Physicians Arrested While Protesting Lack of Influenza Vaccines for Immigrants in Detention Centers

A group of physicians showed up at the headquarters of US Customs and Border Protection in San Diego, California, to protest the lack of influenza immunization of immigrants in detention centers. They did this because they have been offering to immunize detainees against influenza but Customs and Border Protection (CBP) has not allowed it, even after three children died in detention centers along the border from complications of influenza.

From The Washington Post:

“Sparked by the deaths of three migrant children in the last year due to complications from the flu while in federal custody, the three-day protest attracted left-leaning immigration activists and volunteer doctors, including four other demonstrators who were arrested on Tuesday, who offered to help vaccinate willing detainees for the winter.

The display from medical professionals irked by the Trump administration’s position ended on Wednesday after Border Patrol officials in San Diego told Bonnie Arzuaga and other protest leaders that they would pass along the request to offer free vaccines to detained migrants. The federal immigration officials forwarded the group’s letter to the agency’s chief medical officer, Arzuaga said, and told the doctors to expect a follow-up phone call later this week.

“I’ve never had to fight so hard to give a vaccination to anyone, any patient, any population of patients who have needed it the most,” Arzuaga, a Boston-based pediatrician of 11 years, told The Washington Post early Thursday. “As a physician, I’m saddened by the stance our government has taken to deny basic preventative medicine to the people it is holding in its custody.””

The physician group posted several videos of the protest and their ensuing arrest to social medial. Please be advised that it contains some adult language:

A few days ago, a letter from the Centers for Disease Control and Prevention (CDC) recommended vaccination for detainees, but officials at CBP refused. Again, The Washington Post reports the story:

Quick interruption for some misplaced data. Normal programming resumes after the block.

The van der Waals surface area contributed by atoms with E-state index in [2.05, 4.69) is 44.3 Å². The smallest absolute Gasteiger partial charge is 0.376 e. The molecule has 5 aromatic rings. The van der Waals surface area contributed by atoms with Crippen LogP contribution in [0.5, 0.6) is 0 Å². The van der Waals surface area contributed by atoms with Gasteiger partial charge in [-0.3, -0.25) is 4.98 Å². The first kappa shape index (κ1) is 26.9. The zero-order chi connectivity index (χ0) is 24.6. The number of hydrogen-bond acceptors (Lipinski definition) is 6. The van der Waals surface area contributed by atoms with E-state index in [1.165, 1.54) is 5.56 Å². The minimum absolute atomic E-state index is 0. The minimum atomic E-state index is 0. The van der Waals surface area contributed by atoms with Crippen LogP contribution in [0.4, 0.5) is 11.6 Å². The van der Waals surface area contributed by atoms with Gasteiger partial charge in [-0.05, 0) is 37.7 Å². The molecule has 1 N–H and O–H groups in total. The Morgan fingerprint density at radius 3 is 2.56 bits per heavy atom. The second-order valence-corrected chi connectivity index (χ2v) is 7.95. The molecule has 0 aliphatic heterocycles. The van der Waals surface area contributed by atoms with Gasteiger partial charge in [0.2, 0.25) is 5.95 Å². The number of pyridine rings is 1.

“The CDC recommendation was revealed in a letter from the agency to Rep. Rosa L. DeLauro (D-Conn.), chair of the House Appropriations subcommittee that oversees funding for the Department of Health and Human Services, which includes the CDC. The agency’s director, Robert Redfield, issued the letter Nov. 7 in response to questions DeLauro posed last month after the flu had taken a toll on migrants in U.S. custody during the past year.

An 8-year-old Guatemalan boy died of the flu while being detained near El Paso in December, a month before the CDC’s vaccination recommendation. In the months after CBP rejected the recommendation, at least two children — one in El Paso and one in Weslaco, Tex. — died after being diagnosed with the flu in Border Patrol custody, autopsy reports showed. Influenza outbreaks in Border Patrol detention facilities continued through May, sickening hundreds of people, including agents and detainees.

DeLauro said CBP’s continuing refusal to provide flu vaccines to detained migrants is “unconscionable,” especially given Trump administration policies and migrant influxes that at times have caused U.S. facilities to be significantly overcrowded.

“CDC’s recommendations are clear: flu vaccines should be administered to people as soon as possible to prevent the spread of this deadly disease,” she said. “Worse still, administration policies that kept families locked in cages for extended periods of time greatly increased their risk of illness.”

Officials with CBP have never provided immunizations for detained migrants and does not plan to do so now, according to Kelly Cahalan, an agency spokeswoman.”

Influenza kills between 12,000 and 61,000 people in the United States each year, sending between 140,000 and 810,000 people to the hospital, according to CDC. While the vaccine is not the best vaccine we have, the influenza vaccine has been shown to be effective at reducing illnesses and deaths in well-vaccinated populations. Concentrating unvaccinated people in places like detention centers, prisons and other similar institutions has been found to trigger epidemics of influenza and other vaccine-preventable diseases in the past.

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Author: René F. Najera, DrPH

I am the editor of the History of Vaccines site, an online project by the College of Physicians of Philadelphia. All opinions expressed on these blog posts are not necessarily those of the College or any of my employers. Check out my professional profile on LinkedIn: https://www.linkedin.com/in/renenajera Feel free to follow me on Twitter: @EpiRen

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